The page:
Those three terms – Polytheistic Pagan Mystic, Oracular Cleric, and Spiritual Healer — do a good job of explaining the work I do for others, and would fit well on a business card. While I was coming up with these, I considered coining a term to replace the rather clunky first phrase, and toyed with the idea of “Numinant”, from “numinous”, but I decided straightforward language would probably be best for printing on a business card. Still, I was really drawn to the word “numinous”, and came up with three short phrases that may make it into my new short bio: “aspirant to the numinous, denizen of liminal realms, visionary weaver of magic”. Magical practice is the largest remaining stream of my work, but that work is not usually for paying clients who are strangers to me. The magical work I do for myself, for people close to me, for my communities, for my spirit allies, and for my Deities. For that stream, I have a label I’ve been using for a couple of years: hedgewitch. But what I mean when I use that is a discussion for the next blog in this series!

* If you didn’t already know, I’m queer. I use several labels, and some of them overlap or fluctuate: bi, or pan, for pansexual or panromantic but grey ace or maybe demisexual. Agender or genderqueer or nonbinary. I don’t fit labels well and while I like them, I feel most authentic swimming in a sea of them, a sea I call “queer”. My pronouns are she/her or they/them, or the gender neutral neopronoun of your choice.


3 thoughts on “Labels, Titles, and Updating My Bio: What Is It That I DO?”

  1. I feel you in a lot of ways with this. I’ve been playing around with various titles as well, trying to boil things now in as smooth, neat, and easy way to relate to people as possible. I’m a wordy person by nature, and most of the ways I’d like to describe myself at length tends to take way too long.
    Also, I now work with and worship members of six different pantheons, and juggling things attached to each one in a conversation can get tiresome at times, if not clunky and problematic.
    I also feel you on the not being there yet. Many of my Irish gods, Brighid and Oghma specifically call me a Fili, but I got a long way to go before I ever even begin to feel comfortable with that term. I’ve called myself a Bard in the past, but they mean slightly different things to different Celtic cultures, and I practice Irish Paganism as much as I do Welsh, so I’ll just go with Poet most of the time. Problem is, most people wouldn’t understand what a Poet or Poetry has to do with a magical practice, or at least that’s my experience.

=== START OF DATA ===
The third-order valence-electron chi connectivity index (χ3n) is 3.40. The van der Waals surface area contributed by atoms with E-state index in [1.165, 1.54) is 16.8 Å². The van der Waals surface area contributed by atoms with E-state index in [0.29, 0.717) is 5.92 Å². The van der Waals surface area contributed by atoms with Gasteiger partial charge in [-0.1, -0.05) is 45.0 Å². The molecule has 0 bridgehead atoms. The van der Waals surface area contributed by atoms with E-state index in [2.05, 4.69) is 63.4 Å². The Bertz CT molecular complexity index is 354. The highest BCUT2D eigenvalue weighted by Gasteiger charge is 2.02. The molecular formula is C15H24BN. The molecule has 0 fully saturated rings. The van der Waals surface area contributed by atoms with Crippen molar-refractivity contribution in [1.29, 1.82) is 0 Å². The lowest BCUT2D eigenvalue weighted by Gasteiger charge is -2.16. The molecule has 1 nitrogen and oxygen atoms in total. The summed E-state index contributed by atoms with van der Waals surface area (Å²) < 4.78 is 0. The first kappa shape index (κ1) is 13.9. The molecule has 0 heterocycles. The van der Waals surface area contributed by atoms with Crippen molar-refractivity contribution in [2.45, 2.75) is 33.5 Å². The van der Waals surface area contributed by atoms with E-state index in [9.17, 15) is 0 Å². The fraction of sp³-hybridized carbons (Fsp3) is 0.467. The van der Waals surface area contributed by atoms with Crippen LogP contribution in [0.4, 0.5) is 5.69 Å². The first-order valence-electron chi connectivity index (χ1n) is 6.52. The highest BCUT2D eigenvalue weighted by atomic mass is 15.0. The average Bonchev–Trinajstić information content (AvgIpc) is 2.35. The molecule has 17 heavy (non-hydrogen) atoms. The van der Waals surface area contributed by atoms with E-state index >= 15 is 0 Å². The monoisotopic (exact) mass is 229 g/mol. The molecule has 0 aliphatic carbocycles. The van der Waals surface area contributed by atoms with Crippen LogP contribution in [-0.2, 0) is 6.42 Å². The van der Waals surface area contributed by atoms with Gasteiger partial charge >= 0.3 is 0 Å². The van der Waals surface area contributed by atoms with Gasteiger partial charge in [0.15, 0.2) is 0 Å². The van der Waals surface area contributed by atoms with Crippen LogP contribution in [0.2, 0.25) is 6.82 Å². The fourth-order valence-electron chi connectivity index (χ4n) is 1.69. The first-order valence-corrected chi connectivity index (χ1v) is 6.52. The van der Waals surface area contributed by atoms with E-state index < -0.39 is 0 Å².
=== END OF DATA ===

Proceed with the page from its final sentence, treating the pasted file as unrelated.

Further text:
Same with Seidr. I’m going down that road, practice it and other things similar to it, but I’m not even remotely comfortable or ready to even properly touch that term. I’ve also tried looking at groups to get formal training, but most of the folks I’ve come across only teach in their local area or if they do teach it, require you to have a relationship with either Odin or Freyja….I don’t have a good relationship with either of to say it in the most polite terms.
    At this point, I mostly refer to myself as Diviner, Healing, Magician, and Spirit Worker when I need to give a basic description of myself on the basic level, and will only go deeper when asked o need to.
    It’s still not a satsfactory answer to me, but it works for now. I’m sure I’ll keep working at it until it feels about as best as I can get it to be, if that makes any sense.


    1. Yeah, I feel you. I don’t think I’m going all the way to Fili, though poetry does have a role to play in my oracular work. And for the most part, my relationships are with two pantheons: Tuatha Dé Danann, and Vanir. The Eyes of Ra are sort of their own little side gig, and I’m still not exactly sure why they wanted to employ me! I do have working relationships with a number of others, as I like to keep lines of communication open in case I need to call on someone else’s gods in my healing and divinatory with.
      My seidr/spae group does require at least a cordial working relationship with Freyja, Odin, and Hela, but we’ve been discussing the possibility of doing online classes, now that we’ve figured out online rituals.

      I am not really drawn to the word diviner as a label, because I feel like that’s more an art than a calling, but it does overlap with the oracular work, and it is definitely a thing I do for others. I think that’s more wrapped into my hedgewitchery, from my perspective.


      1. Totally understandable!

        So far, I’ve been cobbling something of a Seidr practice, bit by bit, through personal research and deity/spirit teaching for what it’s worth. Hel seems to be my patron in those arts, which is interesting, as a small part of the Norse side of my poetic practice is dedicated to her, mostly in the form of recording and telling the stories of any departed spirit that comes my way, though Loki seems to be the main big cheese forthe Norse side of my Poetic practice.

        Yeah, I’m still getting adjusted to having six groups of deities in my life. It wasn’t by design for sure! But that’s how it goes sometimes, and how my more longtime gods seem to want things to work out, so shrugs. It’s been a crazy and rewarding experience, rebuilding relationships with gods I used to interact with, and building new ones with those I don’t know all that well yet.

        Anyway, it’s surely a tricky road to figure out the best way to word one’s practice!